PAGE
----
For more than a hundred years, the towering pyramids at Tikal, Guatemala, have captured both popular and scholarly fancy. They form the very basis of our notion of a Maya pyramid, and since they appeared on the secret enemy planet in “Star Wars,- the Tikal pyramids have entered the consciousness of countless people. Six great pyramids, constructed over a period of just less than a hundred years, roughly from the beginning to the end of the eighth century A.D., redefined Tikal. Does the spatial organization of these pyramids with regard to one another have a structure that can be interpreted today, over a thousand years after the abandonment of this Maya city? Surely the ancient inhabitants of Tikal oriented the great temples es they did for specific reasons, and the order of their construction shows that they follow a basic principle of elite Classic Maya society, one already recognized in Maya hieroglyphic inscriptions and sculpture: that is, the structure of the ruling family.
The relevant temples are the great ones: I, II, HI, IV, V, and the Temple of the Inscriptions (VI) (Fig. 2). Of these six temples, only I and II have been excavated, but the dating of the sequence of construction can be determined for III, IV, and VI, leaving only V without chronological placement. A review of this chronology reveals that, in sequence, the pyramids were placed in a meaningful configuration.
Dynastic Building at Tikal
Ruler A was also the subject of the lintels of Temple I (Jones 1977). Following troubled times and a period of impoverished art and architecture at Tikal, this ruler reconfirmed the glory of Tikal, and initiated an active building program. He died ca. 184.108.40.206.3, or A.D. 722, as determined from the last date inscribed on an offering in the tomb. Ruler A was buried with rich offerings of ceramics, jade, cloth, jaguar pelt, and carved hones. The lintels that span the narrow chambers of the temple show him in a supernatural environment, probably that of transformation and apotheosis after death (Fig. 3), even though the dates of the lintels emphasize his achievements during the last decade of the seventh century. From the tomb at the base to the lintels above, the temple can be seen as a personification of the ruler himself. The pyramid itself rises in nine distinct levels, perhaps a reference to the nine layers of the Underworld described by both Aztec and Maya at the time of the Conquest. The belief may have been that the dead ding ascended through the nine levels to be enthroned in the Underworld, architecturally cast as the superstructure of the temple and perhaps illustrated on the lintels.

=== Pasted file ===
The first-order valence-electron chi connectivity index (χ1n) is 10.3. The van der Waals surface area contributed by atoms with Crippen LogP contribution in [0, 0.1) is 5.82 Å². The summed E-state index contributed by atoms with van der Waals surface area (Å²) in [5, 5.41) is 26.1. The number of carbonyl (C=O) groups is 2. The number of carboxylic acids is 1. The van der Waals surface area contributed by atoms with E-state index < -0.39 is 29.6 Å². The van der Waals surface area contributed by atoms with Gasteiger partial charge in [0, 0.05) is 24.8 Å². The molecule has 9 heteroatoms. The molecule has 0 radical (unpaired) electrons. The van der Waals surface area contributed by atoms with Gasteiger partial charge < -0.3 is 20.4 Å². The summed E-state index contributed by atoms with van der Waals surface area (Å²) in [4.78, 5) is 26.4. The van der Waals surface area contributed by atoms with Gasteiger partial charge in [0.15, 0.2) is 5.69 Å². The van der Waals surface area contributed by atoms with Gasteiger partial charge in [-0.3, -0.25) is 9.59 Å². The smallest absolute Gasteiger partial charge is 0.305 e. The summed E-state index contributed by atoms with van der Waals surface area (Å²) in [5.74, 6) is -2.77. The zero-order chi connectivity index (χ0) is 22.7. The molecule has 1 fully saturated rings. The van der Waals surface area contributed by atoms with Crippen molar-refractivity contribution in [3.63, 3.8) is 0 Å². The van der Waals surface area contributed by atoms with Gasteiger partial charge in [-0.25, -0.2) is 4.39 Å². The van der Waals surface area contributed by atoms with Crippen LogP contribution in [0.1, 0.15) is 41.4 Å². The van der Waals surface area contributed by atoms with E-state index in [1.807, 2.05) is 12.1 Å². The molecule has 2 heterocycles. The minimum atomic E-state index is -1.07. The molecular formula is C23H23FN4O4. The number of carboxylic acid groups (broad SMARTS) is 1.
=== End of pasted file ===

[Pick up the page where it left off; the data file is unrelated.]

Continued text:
This configuration compares closely to that of the Temple of the Inscriptions at Palenque, also a nine-level pyramid, where the king Pacal was buried at the base of the temple. The Palenque temple was constructed with an interior staircase that leads from super-structure to tomb, and was built before the ruler’s death. Although the Tikal temple was built after the ruler’s death, unlike that at Palenque, there is no reason to believe that the entire construction was not planned in Ruler A’s lifetime. After all, Temple II was completed during his life, perhaps just a year or so before his death, and Temple I must have been planned as its partner across the plaza.